Home Finance Jill Ellis Net Worth 2024, Wife, Children, Family, Parents, Salary

Jill Ellis Net Worth 2024, Wife, Children, Family, Parents, Salary

Jill Ellis net worth

Read about Jill Ellis net worth, age, wife, children, height, family, parents, salary and party as well as other information you need to know.

Introduction

Jill Ellis is an English-American football manager and executive who is currently the president of San Diego Wave FC. Ellis coached the United States women’s national team from 2014 to 2019 and won two FIFA Women’s World Cups in 2015 and 2019, making her the second coach to win consecutive World Cups.

She stepped down as the team’s head coach in October 2019 and currently serves as an ambassador for the United States Soccer Federation, with her focus being on working with the federation to help raise the number of women in coaching. She has also served as head coach for various college and United States national youth teams over her career.

Early life

NameJill Ellis
Net Worth$3 million
OccupationFootball manager
Age57 years
Height1.70m
Jill Ellis net worth

Jillian Anne Ellis was born on September 6, 1966 (age 57 years) in Folkestone, England. She grew up in Cowplain, a small village 11 miles north of Portsmouth on the southern coast of England. She was a supporter of Manchester United, and attended Padnell Junior School and Cowplain School. Naturally athletic, she ran track and field, and played field hockey and netball, but did not play organised football as it was considered “unladylike” in 1970s Britain. She would, however, tag along with her brother Paul and play with the boys whenever they needed an extra player.

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Her father, John Ellis, a former Royal Marines commando, was a longtime football ambassador for the British government, assigned to help create football programs worldwide, including in Trinidad and Tobago and in Singapore. He also served as an assistant coach for the U.S. women’s national team in 2000 and 2001. In 1981, the Ellis family moved to Northern Virginia, where he founded Soccer Academy in Manassas.

Her brother Paul also became a football coach, coaching area high school teams and serving as an assistant coach at George Mason before taking a full-time position at Soccer Academy Inc. Ellis earned a Bachelor of Arts degree in English Literature and Composition at the College of William and Mary in 1988. She was awarded an honorary Doctor of Humane Letters degree in 2016, and was inducted into Omicron Delta Kappa as an alumni member at the College of William and Mary in 2019.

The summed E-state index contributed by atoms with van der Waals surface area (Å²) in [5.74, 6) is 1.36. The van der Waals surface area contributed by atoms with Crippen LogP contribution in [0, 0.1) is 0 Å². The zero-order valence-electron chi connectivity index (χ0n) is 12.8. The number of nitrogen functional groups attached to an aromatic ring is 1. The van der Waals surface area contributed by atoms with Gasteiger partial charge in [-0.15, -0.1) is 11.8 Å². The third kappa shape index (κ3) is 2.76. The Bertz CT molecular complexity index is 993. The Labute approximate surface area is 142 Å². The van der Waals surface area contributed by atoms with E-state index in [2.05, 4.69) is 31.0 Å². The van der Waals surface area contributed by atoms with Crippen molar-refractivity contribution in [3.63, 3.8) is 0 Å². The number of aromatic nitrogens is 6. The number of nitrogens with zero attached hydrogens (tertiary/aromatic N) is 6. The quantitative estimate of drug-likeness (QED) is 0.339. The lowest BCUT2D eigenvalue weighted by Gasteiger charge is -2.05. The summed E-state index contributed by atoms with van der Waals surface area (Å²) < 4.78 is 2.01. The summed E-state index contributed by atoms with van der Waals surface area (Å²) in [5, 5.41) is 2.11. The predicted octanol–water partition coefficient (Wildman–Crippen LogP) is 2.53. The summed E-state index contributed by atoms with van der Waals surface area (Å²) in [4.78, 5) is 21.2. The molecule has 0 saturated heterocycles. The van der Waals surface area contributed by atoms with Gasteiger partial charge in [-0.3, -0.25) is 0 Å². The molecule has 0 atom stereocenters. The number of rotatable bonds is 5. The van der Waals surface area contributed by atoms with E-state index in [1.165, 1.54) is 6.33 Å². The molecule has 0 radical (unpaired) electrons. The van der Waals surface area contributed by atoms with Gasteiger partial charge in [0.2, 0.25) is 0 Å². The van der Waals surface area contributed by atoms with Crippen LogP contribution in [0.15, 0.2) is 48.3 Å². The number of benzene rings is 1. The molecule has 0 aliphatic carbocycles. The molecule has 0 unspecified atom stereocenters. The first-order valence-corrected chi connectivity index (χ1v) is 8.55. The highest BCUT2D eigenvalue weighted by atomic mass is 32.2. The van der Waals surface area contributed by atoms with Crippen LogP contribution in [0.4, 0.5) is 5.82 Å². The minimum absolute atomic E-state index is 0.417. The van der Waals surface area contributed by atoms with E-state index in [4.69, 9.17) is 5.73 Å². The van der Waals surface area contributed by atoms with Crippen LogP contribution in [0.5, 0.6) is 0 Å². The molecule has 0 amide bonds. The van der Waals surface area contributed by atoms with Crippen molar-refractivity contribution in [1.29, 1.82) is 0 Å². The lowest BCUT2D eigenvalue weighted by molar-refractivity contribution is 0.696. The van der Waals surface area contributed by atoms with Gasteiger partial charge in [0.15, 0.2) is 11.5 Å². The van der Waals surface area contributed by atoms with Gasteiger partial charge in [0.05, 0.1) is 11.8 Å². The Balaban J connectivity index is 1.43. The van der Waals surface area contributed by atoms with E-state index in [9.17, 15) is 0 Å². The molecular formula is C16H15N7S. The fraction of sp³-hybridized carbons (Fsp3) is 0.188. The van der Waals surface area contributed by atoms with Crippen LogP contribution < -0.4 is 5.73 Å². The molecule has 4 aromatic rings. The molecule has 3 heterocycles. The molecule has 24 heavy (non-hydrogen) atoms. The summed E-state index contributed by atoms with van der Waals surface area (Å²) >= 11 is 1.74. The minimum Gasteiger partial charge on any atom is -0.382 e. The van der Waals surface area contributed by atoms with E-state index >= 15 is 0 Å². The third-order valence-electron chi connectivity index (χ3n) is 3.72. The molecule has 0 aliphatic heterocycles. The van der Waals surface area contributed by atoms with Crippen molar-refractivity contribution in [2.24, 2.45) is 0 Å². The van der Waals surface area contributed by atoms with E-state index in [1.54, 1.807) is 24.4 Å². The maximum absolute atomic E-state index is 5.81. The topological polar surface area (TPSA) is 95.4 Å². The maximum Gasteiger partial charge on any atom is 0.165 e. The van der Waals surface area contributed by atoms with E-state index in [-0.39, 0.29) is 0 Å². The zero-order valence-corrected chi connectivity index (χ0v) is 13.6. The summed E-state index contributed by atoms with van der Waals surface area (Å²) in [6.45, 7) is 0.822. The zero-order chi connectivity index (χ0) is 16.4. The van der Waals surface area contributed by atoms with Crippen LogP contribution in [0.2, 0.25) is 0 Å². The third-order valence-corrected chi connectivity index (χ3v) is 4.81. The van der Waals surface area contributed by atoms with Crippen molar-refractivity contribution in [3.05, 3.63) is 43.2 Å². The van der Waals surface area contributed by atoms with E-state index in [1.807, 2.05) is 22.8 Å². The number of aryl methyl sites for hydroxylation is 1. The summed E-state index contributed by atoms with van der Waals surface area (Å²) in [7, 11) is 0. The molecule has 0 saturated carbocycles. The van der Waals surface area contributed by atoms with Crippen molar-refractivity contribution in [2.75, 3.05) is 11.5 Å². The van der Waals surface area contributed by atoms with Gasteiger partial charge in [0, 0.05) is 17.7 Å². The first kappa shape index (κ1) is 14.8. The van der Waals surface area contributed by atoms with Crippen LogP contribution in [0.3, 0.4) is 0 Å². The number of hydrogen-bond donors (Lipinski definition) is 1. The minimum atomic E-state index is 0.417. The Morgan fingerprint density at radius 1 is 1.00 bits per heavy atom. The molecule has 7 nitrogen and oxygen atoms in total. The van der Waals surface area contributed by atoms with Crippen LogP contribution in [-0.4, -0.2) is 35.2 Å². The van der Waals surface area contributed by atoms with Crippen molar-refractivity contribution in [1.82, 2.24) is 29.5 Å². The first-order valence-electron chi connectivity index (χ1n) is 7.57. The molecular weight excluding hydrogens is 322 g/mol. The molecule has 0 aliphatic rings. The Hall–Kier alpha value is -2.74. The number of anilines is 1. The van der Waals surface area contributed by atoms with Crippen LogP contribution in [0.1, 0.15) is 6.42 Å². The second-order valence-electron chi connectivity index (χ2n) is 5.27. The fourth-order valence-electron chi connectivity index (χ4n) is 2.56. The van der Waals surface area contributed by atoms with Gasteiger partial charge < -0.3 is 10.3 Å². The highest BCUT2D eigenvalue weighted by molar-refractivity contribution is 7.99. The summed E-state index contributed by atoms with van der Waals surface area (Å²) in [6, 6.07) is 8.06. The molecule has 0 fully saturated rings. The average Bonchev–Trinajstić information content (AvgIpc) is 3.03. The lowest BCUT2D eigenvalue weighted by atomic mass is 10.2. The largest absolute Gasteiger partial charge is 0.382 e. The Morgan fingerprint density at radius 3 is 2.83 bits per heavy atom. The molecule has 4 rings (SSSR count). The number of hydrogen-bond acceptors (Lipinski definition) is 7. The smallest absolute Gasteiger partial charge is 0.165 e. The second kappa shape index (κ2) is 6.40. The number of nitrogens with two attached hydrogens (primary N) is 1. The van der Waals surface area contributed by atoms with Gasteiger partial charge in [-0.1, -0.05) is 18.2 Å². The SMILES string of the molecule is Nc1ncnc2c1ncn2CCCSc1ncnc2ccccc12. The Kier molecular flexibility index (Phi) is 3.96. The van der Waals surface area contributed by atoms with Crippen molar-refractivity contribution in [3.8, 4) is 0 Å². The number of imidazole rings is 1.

She also did work towards a master’s degree in technical writing at North Carolina State University. Her mother Margaret “was horrified”, on learning of her plan to give up her lucrative job as a technical writer at Northern Telecom to work as an assistant coach with subsistence pay, while John advised her to “do something substantial” instead.

Ellis did not play organised football until her family moved to the United States in 1981, as there was no organised football for girls in the UK in the 1970s. She captained the Robinson Secondary School team in Fairfax, Virginia to the 1984 state championship and won the under-19 national title with the Braddock Road Bluebelles the same summer. She went on to play as a forward at William & Mary from 1984 to 1987, when she was named third-team All-American. She scored 32 goals during her four seasons at the school.

Career

Jill Ellis has a USSF Pro coaching licence; with coaching experiences that includes multiple stints for the under-20 and under-21 national teams, and an impressive record as a UCLA Bruins coach. She is the development director of United States Soccer Federation. She served as assistant coach of the women’s national team, head coach of a number of women youth teams, and was the interim coach of the senior women’s national team in 2012, and for 2 matches in 2014.

She was appointed the permanent head coach of United States women in May 2014. Ellis served as an assistant coach for three universities: at Maryland for three years, 1994–96; at Virginia for one year, 1996–97; and at NC State for another three years, 1988–90. As an assistant coach at N.C. State, Ellis helped the NC State secure the 1988 Atlantic Coast Conference title and an NCAA Women’s College Cup appearance.

Ellis headed the Illinois women’s program for two years from 1997 to 1998. In 1998, she brought the Fighting Illini to a 12–8 record and a first-ever Big Ten Tournament berth. She led UCLA to eight NCAA Women’s College Cups, including seven in a row from 2003 to 2009, and won six straight Pacific-10 Conference titles from 2003 to 2008. She finished her time in Westwood with a record of 229 wins, 45 losses and 14 draws (229–45–14).

She was the 2000 NSCAA National Coach of the Year after leading the Bruins to the NCAA championship game in just her second season as head coach. Ellis has an all-time collegiate coaching record of 248 wins, 63 losses and 14 draws (248–63–14), compiled over 14 years with the Illinois Fighting Illini and UCLA Bruins.

Jill Ellis was the head coach of the United States under-21 women’s national football teams, coaching a team to win the Nordic Cup title at Germany 2000 and to Sweden’s 2005 Nordic Cup. In another stint as youth team’s head coach, she guided the U.S. under-20 women’s national team to the CONCACAF title in 2010 and to the FIFA U-20 Women’s World Cup in Germany.

Ellis was appointed by U.S. Soccer as Development Director for the U.S. women’s national teams in January 2011. The appointment, along with April Heinrichs as Technical Director, marked the first time U.S. Soccer had appointed full-time positions to oversee the programs and development of national women’s youth teams. As Development Director, Ellis interacts directly with coaches within the youth club leagues and guides the U.S. under-17, under-15 and under-14 teams.